Drinking age still cause for debate

Drinking age still cause for debate

Aly Dodds

Drinking age still cause for debate

By Assistant Sports & Health Editor

For nearly a century, the U.S. has heavily regulated alcohol for fear of excessive consumption, sparking controversy about what the appropriate drinking age is.

While some want to lower the legal age, which is currently 21, a Feb. 24 article in the Journal of Studies on Alcohol and Drugs, titled “Case Closed: Research Evidence on the Positive Public Health Impact of the Age 21 Minimum Legal Drinking Age in the United States,” concluded that the current age restriction saves lives. Studies have shown lower rates of alcohol-related traffic accidents and decreased alcohol consumption among young people when the legal drinking age is 21.

The nation’s legal-drinking age has wavered throughout history. For nearly 40 years, most states voluntarily set their minimum drinking age to 21. But in the early ‘70s, 29 states lowered the drinking age to 18 to match the minimum age to enlist in the military and vote.

However, the nation saw an immediate increase in drunk-driving crashes and alcohol-related accidents, which ultimately resulted in the National Minimum Drinking Age Act of 1984, a measure prohibiting those younger than 21 from purchasing or publicly possessing alcohol.

“The evidence is clear that there would be consequences if we lowered the legal drinking age,” said William DeJong, lead author of the review and professor in the Department of Community Health and Sciences at the Boston University School of Public Health.

It is estimated that the drinking age of 21 saves 900 lives from alcohol-related traffic fatalities among underage drivers annually, according to the National Highway Transportation Safety Administration.

In 2002, 46 studies examined the impact of shifting the minimum drinking age in various states and found that a higher legal drinking age led to fewer traffic accidents, according to the review. The Centers for Disease Control and Prevention also concluded that fatal and nonfatal injury crashes increased by 10 percent when the drinking age was lowered, but they decreased by 16 percent when the age was raised.

The review does not include new research but is a meta-analysis of studies conducted throughout the past decade, according to Barrett Seaman, president of the board of directors at Choose Responsibility, which seek to reform drinking age laws. Seaman said the review’s cumulative research is perhaps asking the wrong question of whether or not the drinking age of 21 has reduced drunk driving.

“The right question to ask should be, ‘Is outlawing alcohol consumption by an entire cohort of American citizens the most effective way of reducing drunk driving and otherwise promoting a healthy approach to alcohol consumption?’” Seaman said. “In most of the rest of the world, the answer would be no. What works is tougher enforcement of drunk-driving laws for all ages of drivers.”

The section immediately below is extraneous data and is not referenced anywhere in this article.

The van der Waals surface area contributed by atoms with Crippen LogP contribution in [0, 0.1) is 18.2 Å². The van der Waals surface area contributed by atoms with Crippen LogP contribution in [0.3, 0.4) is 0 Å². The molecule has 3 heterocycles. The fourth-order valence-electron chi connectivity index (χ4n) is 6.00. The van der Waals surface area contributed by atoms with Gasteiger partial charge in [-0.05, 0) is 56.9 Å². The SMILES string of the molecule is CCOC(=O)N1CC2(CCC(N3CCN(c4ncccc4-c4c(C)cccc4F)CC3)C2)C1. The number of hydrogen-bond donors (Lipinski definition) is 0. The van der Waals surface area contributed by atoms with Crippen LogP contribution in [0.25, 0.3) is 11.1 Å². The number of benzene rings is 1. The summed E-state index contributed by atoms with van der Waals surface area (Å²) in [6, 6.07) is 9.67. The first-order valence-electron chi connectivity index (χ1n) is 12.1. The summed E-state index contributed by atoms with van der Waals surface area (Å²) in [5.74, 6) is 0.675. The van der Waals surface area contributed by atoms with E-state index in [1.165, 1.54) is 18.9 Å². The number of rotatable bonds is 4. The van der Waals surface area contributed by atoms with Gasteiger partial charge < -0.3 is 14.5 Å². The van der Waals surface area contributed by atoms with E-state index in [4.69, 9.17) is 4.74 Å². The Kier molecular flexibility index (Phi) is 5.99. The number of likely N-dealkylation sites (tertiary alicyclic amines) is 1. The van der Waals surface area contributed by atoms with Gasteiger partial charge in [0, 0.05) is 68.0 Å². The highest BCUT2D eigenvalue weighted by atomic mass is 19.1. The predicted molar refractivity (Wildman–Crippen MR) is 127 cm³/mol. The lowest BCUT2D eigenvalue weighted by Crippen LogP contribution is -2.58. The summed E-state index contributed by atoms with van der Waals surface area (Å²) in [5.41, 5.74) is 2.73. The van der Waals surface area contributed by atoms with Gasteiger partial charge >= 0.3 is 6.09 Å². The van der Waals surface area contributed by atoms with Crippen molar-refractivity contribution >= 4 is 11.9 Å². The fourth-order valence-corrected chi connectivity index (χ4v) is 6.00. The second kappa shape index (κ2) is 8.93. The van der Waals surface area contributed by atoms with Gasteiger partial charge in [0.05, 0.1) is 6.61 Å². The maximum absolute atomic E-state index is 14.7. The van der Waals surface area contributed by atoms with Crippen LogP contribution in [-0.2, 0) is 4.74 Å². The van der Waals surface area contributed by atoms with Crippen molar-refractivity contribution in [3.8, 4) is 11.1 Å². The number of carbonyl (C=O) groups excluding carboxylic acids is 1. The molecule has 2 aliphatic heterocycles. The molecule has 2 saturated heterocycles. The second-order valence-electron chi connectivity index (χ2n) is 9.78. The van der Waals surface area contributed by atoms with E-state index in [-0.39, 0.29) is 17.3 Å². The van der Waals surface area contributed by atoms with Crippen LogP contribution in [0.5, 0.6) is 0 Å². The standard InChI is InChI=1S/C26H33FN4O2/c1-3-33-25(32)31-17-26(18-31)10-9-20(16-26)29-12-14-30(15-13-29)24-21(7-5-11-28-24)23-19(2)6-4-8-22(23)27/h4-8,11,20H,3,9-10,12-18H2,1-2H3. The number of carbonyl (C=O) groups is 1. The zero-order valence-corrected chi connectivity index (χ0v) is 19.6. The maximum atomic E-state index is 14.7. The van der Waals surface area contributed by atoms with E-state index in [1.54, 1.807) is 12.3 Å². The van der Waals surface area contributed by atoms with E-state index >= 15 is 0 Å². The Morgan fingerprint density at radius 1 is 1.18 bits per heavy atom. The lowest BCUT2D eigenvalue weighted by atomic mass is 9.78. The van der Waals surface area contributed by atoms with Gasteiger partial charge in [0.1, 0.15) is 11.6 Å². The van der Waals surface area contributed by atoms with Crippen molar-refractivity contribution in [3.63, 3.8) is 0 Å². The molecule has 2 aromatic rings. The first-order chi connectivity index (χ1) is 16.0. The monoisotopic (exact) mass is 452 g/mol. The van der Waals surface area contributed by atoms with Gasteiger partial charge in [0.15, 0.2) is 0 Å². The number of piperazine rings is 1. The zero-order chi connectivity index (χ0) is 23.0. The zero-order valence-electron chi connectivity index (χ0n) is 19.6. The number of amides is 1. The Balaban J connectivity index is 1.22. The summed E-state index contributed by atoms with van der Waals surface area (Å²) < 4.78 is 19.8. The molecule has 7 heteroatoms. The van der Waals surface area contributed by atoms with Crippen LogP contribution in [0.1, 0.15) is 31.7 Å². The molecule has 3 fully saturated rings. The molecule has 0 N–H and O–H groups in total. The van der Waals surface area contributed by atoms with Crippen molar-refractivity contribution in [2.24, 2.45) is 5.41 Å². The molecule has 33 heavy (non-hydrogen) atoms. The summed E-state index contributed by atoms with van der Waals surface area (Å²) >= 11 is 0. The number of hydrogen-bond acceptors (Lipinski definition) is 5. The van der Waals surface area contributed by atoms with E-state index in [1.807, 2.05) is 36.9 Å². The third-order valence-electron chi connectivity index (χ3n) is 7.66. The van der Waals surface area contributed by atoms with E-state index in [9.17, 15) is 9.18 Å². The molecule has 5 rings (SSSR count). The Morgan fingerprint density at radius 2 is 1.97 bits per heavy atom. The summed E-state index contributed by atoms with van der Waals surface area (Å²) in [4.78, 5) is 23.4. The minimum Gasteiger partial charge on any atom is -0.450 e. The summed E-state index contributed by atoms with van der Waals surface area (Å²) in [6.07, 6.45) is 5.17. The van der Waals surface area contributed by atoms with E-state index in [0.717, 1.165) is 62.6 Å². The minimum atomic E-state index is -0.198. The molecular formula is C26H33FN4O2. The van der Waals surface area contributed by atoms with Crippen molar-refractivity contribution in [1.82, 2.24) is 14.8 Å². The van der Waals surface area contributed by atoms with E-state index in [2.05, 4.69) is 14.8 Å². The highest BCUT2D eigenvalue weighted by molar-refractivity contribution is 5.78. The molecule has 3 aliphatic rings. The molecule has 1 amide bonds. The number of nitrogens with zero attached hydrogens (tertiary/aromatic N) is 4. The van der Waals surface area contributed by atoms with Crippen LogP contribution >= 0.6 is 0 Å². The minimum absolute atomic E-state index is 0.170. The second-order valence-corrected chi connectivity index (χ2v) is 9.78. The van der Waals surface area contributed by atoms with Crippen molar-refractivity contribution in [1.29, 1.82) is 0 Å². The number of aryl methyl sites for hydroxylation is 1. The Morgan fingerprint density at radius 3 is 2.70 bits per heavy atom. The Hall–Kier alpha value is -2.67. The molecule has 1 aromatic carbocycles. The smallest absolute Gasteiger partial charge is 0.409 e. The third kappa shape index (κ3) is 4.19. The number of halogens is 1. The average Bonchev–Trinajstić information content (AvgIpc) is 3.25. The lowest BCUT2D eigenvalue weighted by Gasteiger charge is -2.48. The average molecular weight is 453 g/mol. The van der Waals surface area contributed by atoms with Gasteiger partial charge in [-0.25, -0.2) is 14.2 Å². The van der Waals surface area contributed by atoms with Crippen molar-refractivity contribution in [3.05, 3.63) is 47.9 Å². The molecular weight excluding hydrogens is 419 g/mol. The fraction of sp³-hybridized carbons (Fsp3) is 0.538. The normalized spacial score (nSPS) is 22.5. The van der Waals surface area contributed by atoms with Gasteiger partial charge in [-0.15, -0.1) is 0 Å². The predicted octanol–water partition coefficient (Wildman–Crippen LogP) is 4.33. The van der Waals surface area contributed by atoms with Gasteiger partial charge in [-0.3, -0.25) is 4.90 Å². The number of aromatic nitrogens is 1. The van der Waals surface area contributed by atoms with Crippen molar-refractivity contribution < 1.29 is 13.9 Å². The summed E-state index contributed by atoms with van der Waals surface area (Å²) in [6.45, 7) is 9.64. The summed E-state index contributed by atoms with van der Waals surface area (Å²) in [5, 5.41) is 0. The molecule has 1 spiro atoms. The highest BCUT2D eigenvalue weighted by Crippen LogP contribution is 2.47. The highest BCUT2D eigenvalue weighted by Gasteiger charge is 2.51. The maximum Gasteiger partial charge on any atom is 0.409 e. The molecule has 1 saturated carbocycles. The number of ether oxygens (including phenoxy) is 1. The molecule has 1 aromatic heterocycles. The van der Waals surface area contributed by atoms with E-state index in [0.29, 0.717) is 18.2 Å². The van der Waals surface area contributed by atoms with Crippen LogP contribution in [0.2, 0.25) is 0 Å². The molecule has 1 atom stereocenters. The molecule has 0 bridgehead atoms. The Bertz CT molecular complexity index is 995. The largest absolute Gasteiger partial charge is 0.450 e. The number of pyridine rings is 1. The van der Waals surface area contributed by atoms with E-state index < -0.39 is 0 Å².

Seaman said the current drinking age has contributed to the “binge-drinking” culture among underage college students because they are forced to drink secretively.

“[Raising the drinking age] has not stopped drinking among college students, it simply drove it underground,” Seaman said. “In my estimation, [the law] made it worse and more dangerous than it had been when people were drinking out in the open and legally. The problem is we’ve built up a culture that celebrates excessive drinking to the point where people no longer seem to suffer from the consequences.”

However, Toben Nelson, associate professor at the University of Minnesota’s School of Public Health, said Choose Responsibility’s argument is invalid and research done thus far largely proves the opposite.

“The evidence is very clear that when the drinking age is lower, young adults and teens drink more, and when it’s higher they drink less and experience fewer problems as a result,” Nelson said.

Seaman said Choose Responsibility is not only advocating to lower the drinking age but also wants to implement an educational program similar to a driver’s education course in which someone turning 18 would enroll in a 10-week course that would concentrate on all aspects of alcohol, and completion of the program would grant students a drinker’s license.

“Like any license, it’s a privilege and can be revoked at any time,” Seaman said. “We believe that if you have this kind of license, it would go a long way in helping to change a culture that has been deteriorating for the past 30 years since this law went into effect.”

While DeJong recognizes the realities of underage drinking, the review rejects claims that underage binge-drinking has increased because the drinking age is 21.

The review cited findings conducted by the University of Michigan’s Monitoring the Future study, which found that heavy drinking rates among college students have decreased from 43.2 percent in 1988, when all 50 states required drinkers to be at least 21, to 36.1 percent in 2011. The study also revealed that rates among high school seniors decreased from 34.7 percent in 1988 to 21.6 percent in 2011.

DeJong said while Choose Responsibility believes lowering the drinking age will make people more responsible, historically it has not proven to be beneficial.

“Well in the early ‘70s, we did lower the drinking age and all hell broke loose,” DeJong said. “If we took stricter action against parents who provide alcohol to underage youth, then maybe things would be different, but given the way our society is [and] given the culture around drinking that we’ve had in the United States, we know that the decrease of the drinking age would lead to problems. We went through it once. Why would we want to go through it again?”